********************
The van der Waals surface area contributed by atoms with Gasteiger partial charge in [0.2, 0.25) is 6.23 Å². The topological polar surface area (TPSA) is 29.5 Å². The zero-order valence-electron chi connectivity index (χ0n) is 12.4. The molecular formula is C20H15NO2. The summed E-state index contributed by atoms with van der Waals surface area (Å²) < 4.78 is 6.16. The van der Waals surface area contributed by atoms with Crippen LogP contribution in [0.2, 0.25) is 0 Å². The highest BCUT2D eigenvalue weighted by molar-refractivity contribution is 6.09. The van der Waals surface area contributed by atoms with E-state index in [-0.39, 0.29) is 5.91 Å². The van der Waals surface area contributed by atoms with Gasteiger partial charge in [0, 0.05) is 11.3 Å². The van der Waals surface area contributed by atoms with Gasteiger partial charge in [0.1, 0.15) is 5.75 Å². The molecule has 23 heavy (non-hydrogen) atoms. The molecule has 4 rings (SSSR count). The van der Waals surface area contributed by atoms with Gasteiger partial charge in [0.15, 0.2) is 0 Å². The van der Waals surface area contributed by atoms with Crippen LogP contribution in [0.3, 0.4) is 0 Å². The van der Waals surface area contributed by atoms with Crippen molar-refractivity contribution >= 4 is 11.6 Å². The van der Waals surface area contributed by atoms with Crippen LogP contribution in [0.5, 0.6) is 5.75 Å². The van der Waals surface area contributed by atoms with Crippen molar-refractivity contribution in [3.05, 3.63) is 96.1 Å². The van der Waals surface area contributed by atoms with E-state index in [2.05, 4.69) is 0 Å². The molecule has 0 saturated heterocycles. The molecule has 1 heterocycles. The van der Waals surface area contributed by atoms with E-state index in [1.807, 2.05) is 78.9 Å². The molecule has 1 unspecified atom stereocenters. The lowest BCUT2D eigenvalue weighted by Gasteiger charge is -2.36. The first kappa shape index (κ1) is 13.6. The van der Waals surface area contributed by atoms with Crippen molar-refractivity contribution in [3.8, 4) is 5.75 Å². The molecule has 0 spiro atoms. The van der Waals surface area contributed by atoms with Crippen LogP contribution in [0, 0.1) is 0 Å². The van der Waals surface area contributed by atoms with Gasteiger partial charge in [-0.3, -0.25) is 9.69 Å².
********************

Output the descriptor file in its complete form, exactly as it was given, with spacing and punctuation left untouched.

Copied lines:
The van der Waals surface area contributed by atoms with Gasteiger partial charge in [0.2, 0.25) is 6.23 Å². The topological polar surface area (TPSA) is 29.5 Å². The zero-order valence-electron chi connectivity index (χ0n) is 12.4. The molecular formula is C20H15NO2. The summed E-state index contributed by atoms with van der Waals surface area (Å²) < 4.78 is 6.16. The van der Waals surface area contributed by atoms with Crippen LogP contribution in [0.2, 0.25) is 0 Å². The highest BCUT2D eigenvalue weighted by molar-refractivity contribution is 6.09. The van der Waals surface area contributed by atoms with E-state index in [-0.39, 0.29) is 5.91 Å². The van der Waals surface area contributed by atoms with Gasteiger partial charge in [0, 0.05) is 11.3 Å². The van der Waals surface area contributed by atoms with Gasteiger partial charge in [0.1, 0.15) is 5.75 Å². The molecule has 23 heavy (non-hydrogen) atoms. The molecule has 4 rings (SSSR count). The van der Waals surface area contributed by atoms with Gasteiger partial charge in [0.15, 0.2) is 0 Å². The van der Waals surface area contributed by atoms with Crippen LogP contribution in [0.3, 0.4) is 0 Å². The van der Waals surface area contributed by atoms with Crippen molar-refractivity contribution >= 4 is 11.6 Å². The van der Waals surface area contributed by atoms with Crippen LogP contribution in [0.5, 0.6) is 5.75 Å². The van der Waals surface area contributed by atoms with Crippen molar-refractivity contribution in [3.05, 3.63) is 96.1 Å². The van der Waals surface area contributed by atoms with E-state index in [2.05, 4.69) is 0 Å². The molecule has 0 saturated heterocycles. The molecule has 1 heterocycles. The van der Waals surface area contributed by atoms with E-state index in [1.807, 2.05) is 78.9 Å². The molecule has 1 unspecified atom stereocenters. The lowest BCUT2D eigenvalue weighted by Gasteiger charge is -2.36. The first kappa shape index (κ1) is 13.6. The van der Waals surface area contributed by atoms with Crippen molar-refractivity contribution in [3.8, 4) is 5.75 Å². The molecule has 0 spiro atoms. The van der Waals surface area contributed by atoms with Crippen LogP contribution in [0, 0.1) is 0 Å². The van der Waals surface area contributed by atoms with Gasteiger partial charge in [-0.3, -0.25) is 9.69 Å².